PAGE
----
1989 film by Jim Jarmusch. Three stories, all wrapped around a Memphis hotel, and all loosely connected. Probably the best Memphis movie ever, as it really captures everything about the city, both physical and otherwise. It portrays a non-Memphian view of Memphis better than any other movie before or after. And the hotel where everything is connected is manned by Screamin' Jay Hawkins as the desk clerk and Cinque Lee as the bellhop, who own the movie. The movie also has Tom Waits doing his radio DJ gimmick from Down By Law again, although we never really see him.

The first guests are a young Japanese couple, Jun and Mitsuko, played by Masatoshi Nagase and Youki Kudoh. He thinks the world of Carl Perkins and even oozes cooleness when he lights cigarettes. She loves Elvis, to the point of comparing other people to him in scrapbook format, and owns a ton of t-shirts. On their travels they get baffled by a Sun Studios tour guide, give matches to Rufus Thomas, compare Yokohama to Memphis, stay at the Arcade hotel, tip the bellhop with a Japanese plum that Screamin' Jay ends up eating, have sex, take some towels, hear a gunshot, and leave.

Then is the story of Luisa (Nicoletta Braschi), an Italian woman whose husband died abroad, and she gets stranded in Memphis for a day. After being suckered into buying a bunch of magazines she doesn't need, she goes to the Arcade restaurant to read and sit for a while, but runs into a con man who she gives more money to after he tells the story of meeting Elvis' ghost. She runs off to the Arcade hotel, and runs into Dee Dee (Elizabeth Bracco), a woman who doesn't have enough money to stay at the hotel. They end up sharing a room and after Dee Dee talks Luisa half to death they finally go to sleep. Before Luisa can get to sleep though she sees the ghost of Elvis, and she ends up awake all night. After they also hear the gunshot, she gives Dee Dee some money, and they go their seperate ways.

Final story involves Johnny (Joe Strummer), who happens to be Dee Dee's ex-boyfriend, although he has everybody thinking they're married. He's also English, and everybody calls him Elvis, which he can't stand. He also ends up losing his job, so he's drowning his sorrows with his friend Will Robinson (Rick Aviles) at a bar. He ends up playing with a gun which puts everybody in a foul mood, and sends Will off to get Dee Dee's brother Charlie (Steve Buscemi). They restrain him and go driving around, stopping at a liquor store. The clerk (Rockets Redglare) makes a racist comment towards Will as Charlie and Johnny are paying. So Johnny decides to pull the gun again. The clerk says something stupid and gets shot for it. So they eventually find sanctuary at the Arcade hotel, where the bellhop eggs Will on with a Lost in Space reference, and they have to negotiate their way into a room to hide out. So there they end up, drunk as hell and holed up in room 26 (AKA the kinky sex room). Along the way Charlie figures out the Lost in Space reference that he apparently missed over who-knows-how-many years of friendship. Johnny later admits to Charlie that he and Dee Dee were never married. In the morning, Johnny is suicidal, and Charlie tries to get the gun away from him. He gets accidentally shot in the leg for his troubles, to which Charlie has to say:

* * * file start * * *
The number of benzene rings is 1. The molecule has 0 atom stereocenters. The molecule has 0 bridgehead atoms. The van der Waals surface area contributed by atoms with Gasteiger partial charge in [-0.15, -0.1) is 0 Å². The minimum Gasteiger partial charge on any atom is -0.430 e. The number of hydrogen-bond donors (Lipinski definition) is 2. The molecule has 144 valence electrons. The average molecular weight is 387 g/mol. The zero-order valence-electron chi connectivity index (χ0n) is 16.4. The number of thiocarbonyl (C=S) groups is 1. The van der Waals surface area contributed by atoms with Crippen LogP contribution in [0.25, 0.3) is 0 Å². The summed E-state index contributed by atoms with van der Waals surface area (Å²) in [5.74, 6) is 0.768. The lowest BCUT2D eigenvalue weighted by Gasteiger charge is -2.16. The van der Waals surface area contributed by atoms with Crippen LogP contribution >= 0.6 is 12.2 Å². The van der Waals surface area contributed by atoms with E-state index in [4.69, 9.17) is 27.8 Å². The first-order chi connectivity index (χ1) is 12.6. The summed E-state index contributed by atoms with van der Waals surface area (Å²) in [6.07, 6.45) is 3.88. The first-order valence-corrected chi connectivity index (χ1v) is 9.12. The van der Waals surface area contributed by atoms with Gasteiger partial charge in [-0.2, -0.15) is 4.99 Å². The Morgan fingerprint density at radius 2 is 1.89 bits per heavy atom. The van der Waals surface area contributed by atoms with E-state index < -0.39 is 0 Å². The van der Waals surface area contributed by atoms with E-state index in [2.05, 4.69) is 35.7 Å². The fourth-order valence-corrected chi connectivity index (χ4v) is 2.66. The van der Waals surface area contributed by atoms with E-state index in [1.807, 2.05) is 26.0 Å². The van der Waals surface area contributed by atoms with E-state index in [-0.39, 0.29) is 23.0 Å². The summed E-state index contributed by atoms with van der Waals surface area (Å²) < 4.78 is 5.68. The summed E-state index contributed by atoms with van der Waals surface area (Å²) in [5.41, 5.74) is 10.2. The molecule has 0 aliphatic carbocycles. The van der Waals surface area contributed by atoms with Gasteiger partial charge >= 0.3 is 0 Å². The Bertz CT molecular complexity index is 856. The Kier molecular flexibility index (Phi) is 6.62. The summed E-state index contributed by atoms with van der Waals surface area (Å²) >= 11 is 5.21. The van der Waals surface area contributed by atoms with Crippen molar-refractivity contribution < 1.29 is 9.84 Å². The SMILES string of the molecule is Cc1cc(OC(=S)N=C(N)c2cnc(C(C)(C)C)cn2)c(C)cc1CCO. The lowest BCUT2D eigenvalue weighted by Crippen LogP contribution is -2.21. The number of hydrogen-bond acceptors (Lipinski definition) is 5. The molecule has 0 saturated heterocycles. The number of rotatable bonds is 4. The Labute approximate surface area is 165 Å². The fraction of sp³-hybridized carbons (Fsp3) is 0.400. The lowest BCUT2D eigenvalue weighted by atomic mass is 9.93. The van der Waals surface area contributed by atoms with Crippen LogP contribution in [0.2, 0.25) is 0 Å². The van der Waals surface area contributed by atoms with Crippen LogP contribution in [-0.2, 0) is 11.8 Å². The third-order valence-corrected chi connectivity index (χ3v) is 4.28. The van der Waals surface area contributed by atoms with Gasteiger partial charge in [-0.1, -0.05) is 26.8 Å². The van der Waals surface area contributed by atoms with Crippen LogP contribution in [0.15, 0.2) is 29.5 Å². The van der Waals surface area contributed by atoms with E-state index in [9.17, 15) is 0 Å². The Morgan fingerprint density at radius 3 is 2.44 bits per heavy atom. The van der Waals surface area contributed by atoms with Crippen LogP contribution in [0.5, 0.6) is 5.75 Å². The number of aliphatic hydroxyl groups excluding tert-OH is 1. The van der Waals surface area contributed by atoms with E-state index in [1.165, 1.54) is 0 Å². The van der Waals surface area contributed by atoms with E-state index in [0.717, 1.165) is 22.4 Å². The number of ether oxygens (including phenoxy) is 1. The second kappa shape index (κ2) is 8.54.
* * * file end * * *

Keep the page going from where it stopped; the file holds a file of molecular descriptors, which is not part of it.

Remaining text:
"You fuckin' shot me! I don't believe this! You're not even my brother-in-law and now you fuckin' shot me!"

So they flee the hotel, and they're on the run again.

The name of the movie was taken from the 1955 song performed by Elvis Presley, and written by Little Junior Parker and Sam Phillips.

Train I ride, sixteen coaches long
Train I ride, sixteen coaches long
Well that long black train got my baby and gone

Train train, comin' 'round, 'round the bend
Train train, comin' 'round the bend
Well it took my baby, but it never will again
(no, not again)

Train train, comin' down, down the line
Train train, comin' down the line
Well it's bringin' my baby, 'cause she's mine all, all mine
(She's mine, all, all mine)

Mystery Train is also the name of a couple of used record stores in Massachusetts. There are three, as far as I know: one on Newbury Street in Boston; one in Gloucester, presumably the headquarters; and one in Amherst. At one point in time, there was also a store near Harvard Square; it has since disappeared into the annals of time.

The Boston and Amherst stores both have a fine collection of used CDs, records of all sizes, and often video and audio cassettes. The Amherst store does a great job of supporting local bands and will often host small shows. Plus, the people who work there are very nice and hip and will occasionally compliment you on your purchases.

I've never been to the Gloucester store, and I'm not entirely sure it's related to the other two. But it's the store with the website; if anyone knows, /msg me.

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